Racine posits that our center of power, creativity, and morality doesn’t come from extrinsic sources. Rather, they reside in our being and are tapped into when we feel from our hearts. All of the destruction in the world, according to Racine, comes from the unhealthy imbalance of putting too much emphasis on the mind. The mind is a tool that should be used only through the guidance of heart because our heart is what is connected to our inner god. Our god does not only know our own experiences, but is intertwined with the collective consciences of the world.
Racine divides the book into 12 chapters. Each chapter describes a different lens from which the god within can be viewed. For example, she discusses nature, children, and love as different ways that our inner divinity can be expressed and seen.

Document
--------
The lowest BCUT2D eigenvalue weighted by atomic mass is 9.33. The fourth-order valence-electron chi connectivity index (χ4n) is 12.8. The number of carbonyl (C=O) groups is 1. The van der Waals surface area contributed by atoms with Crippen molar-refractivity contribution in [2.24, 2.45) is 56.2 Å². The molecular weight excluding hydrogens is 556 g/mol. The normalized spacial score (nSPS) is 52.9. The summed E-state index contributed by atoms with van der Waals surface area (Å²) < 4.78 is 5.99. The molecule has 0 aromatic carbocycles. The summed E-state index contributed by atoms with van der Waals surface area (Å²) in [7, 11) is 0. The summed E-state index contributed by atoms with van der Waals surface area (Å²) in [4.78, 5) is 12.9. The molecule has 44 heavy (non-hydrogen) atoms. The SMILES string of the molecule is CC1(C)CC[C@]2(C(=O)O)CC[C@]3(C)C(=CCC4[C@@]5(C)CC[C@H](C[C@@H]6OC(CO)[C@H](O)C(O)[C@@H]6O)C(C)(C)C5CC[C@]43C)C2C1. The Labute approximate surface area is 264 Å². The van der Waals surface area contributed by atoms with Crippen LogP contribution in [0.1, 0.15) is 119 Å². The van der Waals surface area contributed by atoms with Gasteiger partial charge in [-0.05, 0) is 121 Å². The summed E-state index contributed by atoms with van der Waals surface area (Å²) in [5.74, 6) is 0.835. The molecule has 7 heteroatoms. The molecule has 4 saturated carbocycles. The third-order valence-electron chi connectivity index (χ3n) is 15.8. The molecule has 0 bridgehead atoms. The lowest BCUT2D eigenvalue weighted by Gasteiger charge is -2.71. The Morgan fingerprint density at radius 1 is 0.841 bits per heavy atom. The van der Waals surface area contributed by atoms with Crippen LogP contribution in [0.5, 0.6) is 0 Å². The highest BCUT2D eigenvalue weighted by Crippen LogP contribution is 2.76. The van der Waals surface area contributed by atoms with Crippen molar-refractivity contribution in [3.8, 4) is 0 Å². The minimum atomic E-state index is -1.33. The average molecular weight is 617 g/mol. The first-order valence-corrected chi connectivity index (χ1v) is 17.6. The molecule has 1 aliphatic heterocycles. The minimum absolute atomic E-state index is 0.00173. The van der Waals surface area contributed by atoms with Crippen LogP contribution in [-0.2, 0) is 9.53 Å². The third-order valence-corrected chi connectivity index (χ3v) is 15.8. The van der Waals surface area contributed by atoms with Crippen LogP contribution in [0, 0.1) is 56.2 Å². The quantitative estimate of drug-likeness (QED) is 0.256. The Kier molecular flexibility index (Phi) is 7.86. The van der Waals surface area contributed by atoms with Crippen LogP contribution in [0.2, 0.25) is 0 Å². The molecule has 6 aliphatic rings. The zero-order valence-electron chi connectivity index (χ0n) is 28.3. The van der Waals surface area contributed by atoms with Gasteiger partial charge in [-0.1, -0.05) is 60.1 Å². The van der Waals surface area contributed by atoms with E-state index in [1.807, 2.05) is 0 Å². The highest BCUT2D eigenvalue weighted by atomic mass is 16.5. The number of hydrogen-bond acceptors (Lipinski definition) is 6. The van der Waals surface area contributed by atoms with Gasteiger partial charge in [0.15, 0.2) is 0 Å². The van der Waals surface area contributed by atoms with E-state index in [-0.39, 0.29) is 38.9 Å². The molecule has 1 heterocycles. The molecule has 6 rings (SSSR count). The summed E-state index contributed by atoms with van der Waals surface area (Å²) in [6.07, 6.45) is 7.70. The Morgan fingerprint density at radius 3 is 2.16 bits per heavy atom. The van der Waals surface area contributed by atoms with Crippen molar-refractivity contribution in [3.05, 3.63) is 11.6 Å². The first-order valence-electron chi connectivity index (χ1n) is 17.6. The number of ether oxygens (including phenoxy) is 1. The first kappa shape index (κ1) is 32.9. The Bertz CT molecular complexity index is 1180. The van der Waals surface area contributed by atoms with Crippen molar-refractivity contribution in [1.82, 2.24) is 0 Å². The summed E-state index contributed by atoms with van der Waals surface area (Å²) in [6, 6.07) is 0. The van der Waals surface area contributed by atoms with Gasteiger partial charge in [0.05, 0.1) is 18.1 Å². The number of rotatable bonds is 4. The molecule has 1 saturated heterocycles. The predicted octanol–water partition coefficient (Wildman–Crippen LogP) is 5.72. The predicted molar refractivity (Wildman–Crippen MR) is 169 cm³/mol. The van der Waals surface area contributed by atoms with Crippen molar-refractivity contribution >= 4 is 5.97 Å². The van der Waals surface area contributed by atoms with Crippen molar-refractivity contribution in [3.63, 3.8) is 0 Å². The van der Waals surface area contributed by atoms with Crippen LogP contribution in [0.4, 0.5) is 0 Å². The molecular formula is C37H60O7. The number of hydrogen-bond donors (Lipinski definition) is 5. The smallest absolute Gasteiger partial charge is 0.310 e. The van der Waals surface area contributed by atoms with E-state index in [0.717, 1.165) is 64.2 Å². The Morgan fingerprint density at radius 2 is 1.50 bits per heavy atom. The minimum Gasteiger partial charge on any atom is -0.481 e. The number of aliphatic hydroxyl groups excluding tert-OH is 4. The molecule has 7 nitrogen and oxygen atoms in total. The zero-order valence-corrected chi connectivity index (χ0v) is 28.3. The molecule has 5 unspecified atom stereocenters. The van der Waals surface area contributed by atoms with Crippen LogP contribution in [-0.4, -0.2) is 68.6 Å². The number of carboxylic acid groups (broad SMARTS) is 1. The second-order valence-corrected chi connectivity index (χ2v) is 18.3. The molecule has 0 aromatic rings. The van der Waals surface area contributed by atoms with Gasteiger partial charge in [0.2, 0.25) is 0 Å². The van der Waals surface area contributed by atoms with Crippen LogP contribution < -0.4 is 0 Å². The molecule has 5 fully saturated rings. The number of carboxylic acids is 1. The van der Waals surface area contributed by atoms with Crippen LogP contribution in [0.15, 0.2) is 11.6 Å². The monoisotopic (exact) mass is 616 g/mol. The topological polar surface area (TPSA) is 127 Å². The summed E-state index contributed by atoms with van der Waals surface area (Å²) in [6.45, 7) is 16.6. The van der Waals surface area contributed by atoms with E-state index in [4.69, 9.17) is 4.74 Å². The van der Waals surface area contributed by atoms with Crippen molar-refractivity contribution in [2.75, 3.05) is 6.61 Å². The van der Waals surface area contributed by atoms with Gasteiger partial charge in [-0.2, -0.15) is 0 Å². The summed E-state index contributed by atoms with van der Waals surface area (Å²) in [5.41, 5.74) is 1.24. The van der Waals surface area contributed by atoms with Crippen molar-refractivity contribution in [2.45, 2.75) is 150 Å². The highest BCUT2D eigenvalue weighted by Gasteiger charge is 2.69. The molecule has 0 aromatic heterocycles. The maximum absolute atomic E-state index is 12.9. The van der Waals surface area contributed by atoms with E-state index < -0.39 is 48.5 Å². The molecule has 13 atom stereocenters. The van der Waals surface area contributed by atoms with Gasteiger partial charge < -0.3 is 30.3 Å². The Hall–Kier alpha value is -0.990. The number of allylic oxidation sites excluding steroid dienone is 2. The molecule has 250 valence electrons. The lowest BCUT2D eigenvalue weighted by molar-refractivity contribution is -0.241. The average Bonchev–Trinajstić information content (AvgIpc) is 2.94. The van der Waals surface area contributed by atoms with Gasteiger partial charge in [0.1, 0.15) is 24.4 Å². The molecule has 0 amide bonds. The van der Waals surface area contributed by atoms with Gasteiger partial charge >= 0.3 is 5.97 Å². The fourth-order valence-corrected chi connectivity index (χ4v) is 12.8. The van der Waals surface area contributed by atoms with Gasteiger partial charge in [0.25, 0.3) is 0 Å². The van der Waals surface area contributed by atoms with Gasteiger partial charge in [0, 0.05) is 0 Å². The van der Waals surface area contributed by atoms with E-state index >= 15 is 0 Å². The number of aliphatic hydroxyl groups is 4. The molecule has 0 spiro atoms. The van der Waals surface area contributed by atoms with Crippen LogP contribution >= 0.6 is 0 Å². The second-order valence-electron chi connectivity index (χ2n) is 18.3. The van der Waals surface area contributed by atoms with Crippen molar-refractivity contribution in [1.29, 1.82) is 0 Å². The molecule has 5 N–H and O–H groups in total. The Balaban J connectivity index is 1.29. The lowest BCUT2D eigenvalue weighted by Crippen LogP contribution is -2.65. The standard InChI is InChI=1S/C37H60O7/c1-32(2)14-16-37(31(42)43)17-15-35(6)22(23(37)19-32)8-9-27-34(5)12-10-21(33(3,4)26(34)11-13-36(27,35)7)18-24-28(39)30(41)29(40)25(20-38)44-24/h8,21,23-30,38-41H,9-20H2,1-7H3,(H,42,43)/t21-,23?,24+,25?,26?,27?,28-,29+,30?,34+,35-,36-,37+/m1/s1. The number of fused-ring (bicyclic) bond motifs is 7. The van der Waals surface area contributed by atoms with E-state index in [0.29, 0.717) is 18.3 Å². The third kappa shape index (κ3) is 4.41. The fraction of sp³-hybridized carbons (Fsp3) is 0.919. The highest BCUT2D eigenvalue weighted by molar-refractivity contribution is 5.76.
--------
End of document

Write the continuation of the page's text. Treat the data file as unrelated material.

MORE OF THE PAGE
While her premise is intriguing, Racine’s chapters lack organization. She meanders through lofty ideas and falls back on cultural assumptions, rather than showing readers evidence for her claims. For example, she maintains that children are “seedlings” who don’t try to “control or overpower anyone.” Anyone who has spent time with a two year old knows this romanticized version of children isn’t exactly accurate. She also fails to expand on her ideas in ways that help the reader fully understand her logic or see the world from her perspective. She states, for instance, that while we sleep, “other dimensions of ourselves are active,” but never explains this statement further.
Racine’s book touches on many interesting ideas. But in tackling this large spiritual concept, she fails to draw the reader in. The result is a lackluster read that leaves her audience with more questions than answers.